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India to get $3 bn more
Published on 17 Nov. 2008 12:47 AM IST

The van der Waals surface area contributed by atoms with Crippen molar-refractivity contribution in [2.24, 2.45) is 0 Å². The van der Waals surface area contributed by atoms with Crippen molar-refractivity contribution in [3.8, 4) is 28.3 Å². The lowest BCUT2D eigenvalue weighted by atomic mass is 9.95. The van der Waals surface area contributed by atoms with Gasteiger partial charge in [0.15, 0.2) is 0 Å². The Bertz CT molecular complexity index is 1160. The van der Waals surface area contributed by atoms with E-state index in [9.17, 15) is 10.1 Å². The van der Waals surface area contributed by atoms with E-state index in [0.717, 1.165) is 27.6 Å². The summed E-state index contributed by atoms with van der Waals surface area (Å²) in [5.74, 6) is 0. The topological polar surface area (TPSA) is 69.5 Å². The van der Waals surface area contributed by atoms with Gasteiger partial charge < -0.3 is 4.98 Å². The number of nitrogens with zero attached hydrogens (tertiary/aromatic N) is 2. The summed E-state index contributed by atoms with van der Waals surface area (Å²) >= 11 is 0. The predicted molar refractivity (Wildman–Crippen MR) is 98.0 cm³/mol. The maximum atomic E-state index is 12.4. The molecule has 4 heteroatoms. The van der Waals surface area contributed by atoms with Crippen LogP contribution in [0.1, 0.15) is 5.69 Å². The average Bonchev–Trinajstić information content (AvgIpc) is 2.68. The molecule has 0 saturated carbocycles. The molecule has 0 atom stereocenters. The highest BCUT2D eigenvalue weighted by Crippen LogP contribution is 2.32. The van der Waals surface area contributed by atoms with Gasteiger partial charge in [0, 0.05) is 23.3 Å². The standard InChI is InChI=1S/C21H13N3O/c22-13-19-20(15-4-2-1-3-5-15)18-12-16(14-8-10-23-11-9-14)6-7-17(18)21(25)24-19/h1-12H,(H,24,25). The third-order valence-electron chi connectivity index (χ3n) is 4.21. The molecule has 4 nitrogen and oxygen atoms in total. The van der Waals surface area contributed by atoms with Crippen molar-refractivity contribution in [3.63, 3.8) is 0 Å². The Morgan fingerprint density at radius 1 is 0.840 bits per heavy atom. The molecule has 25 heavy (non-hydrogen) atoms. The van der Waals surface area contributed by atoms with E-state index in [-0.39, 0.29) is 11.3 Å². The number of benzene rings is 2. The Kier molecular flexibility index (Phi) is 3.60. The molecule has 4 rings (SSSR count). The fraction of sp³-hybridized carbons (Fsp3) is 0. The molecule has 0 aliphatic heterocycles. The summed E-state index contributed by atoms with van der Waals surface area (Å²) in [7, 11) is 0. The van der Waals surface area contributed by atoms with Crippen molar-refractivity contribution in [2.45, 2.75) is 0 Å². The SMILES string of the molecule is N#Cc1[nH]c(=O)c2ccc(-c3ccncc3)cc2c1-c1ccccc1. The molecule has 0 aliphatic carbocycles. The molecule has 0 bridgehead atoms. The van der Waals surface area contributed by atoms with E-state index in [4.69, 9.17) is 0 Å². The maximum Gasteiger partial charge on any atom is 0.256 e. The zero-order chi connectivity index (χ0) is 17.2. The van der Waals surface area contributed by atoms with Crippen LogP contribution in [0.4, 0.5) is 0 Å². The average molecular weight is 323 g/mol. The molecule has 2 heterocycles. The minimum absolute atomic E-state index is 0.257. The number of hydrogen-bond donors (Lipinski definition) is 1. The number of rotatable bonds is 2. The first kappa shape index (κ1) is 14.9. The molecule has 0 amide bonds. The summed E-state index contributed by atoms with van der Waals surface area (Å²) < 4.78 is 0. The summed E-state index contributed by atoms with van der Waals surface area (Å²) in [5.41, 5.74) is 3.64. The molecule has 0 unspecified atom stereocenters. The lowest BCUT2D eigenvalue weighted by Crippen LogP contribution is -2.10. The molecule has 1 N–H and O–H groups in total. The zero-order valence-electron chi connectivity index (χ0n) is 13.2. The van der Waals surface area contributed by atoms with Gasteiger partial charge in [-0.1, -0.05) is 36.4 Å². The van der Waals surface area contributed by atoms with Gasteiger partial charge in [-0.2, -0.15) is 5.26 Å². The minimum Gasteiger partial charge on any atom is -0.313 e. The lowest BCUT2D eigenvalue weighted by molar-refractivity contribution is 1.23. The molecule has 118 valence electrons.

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The World Bank will provide India an additional $3 billion a year over the next three years as part of a broad plan to make available $100 billion of additional liquidity in that time frame to shore up developing economies, Planning Commission deputy-chairman Montek Singh Ahluwalia said today. In a similar development, the International Monetary Fund (IMF) recently enhanced its conditional liquidity facility for countries to five times their quota without negotiating a programme for three months, allowing it to be rolled over twice. Although India was entitled to $30 billion under this enhanced quota, Ahluwalia pointed out that with foreign exchange reserves at $ 250 billion India was unlikely to resort to this facility. More policy initiatives like this were expected to form the basis for India to push for greater resources to be made available to developing countries to counter the adverse effects of the global financial crisis at the G20 summit in Washington, DC, Ahluwalia said. "We told them that they need to go further," he added, saying such extra investments, especially in infrastructure, was a "good contra-cyclical measure to boost demand". Ahluwalia was speaking at a press conference in Washington after attending the "sherpas" meeting today to shape a broad consensual agenda among the G20 heads of government ahead of the November 15 summit, which Prime Minister Manmohan Singh will attend. Explaining India's position, Ahluwalia said developing countries would be among the worst affected by the crisis and this, therefore, called for a coordinated policy response. "The perception when the emergency summit was called three weeks ago was on the need for a new global financial architecture. Now, with the US projected to be in deeper recession, the most important objective is for a coordinated fiscal response to counter recessionary tendencies," Ahluwalia said. Without spelling out the precise mechanisms of this response, Ahluwalia said there was a broad agreement on the need to take "unorthodox" steps to inject liquidity into developing economies to counter the impact of the crisis on the real economy. Ahluwalia also met former US Secretary of State Madeline Albright and former law-maker Jim Leach as part of an unofficial series of contacts by the two aimed at keeping President-elect Barack Obama informed. Meanwhile, denying that the Indian economy would contract in the second half of this fiscal, Ahluwalia said the country would be among the best performers in the world. He said although India would grow more slowly, the growth rate would be impressive. "India doesn't have to worry about recession but a slowdown," Ahluwalia said. Six months ago, the country was expecting growth prospects of 7.5 to 8 % and later the prime minister pared that estimate to 7 to 7.5 %. "However, we will have better growth in 2008-09 than the average of the four years preceding this government," he said.

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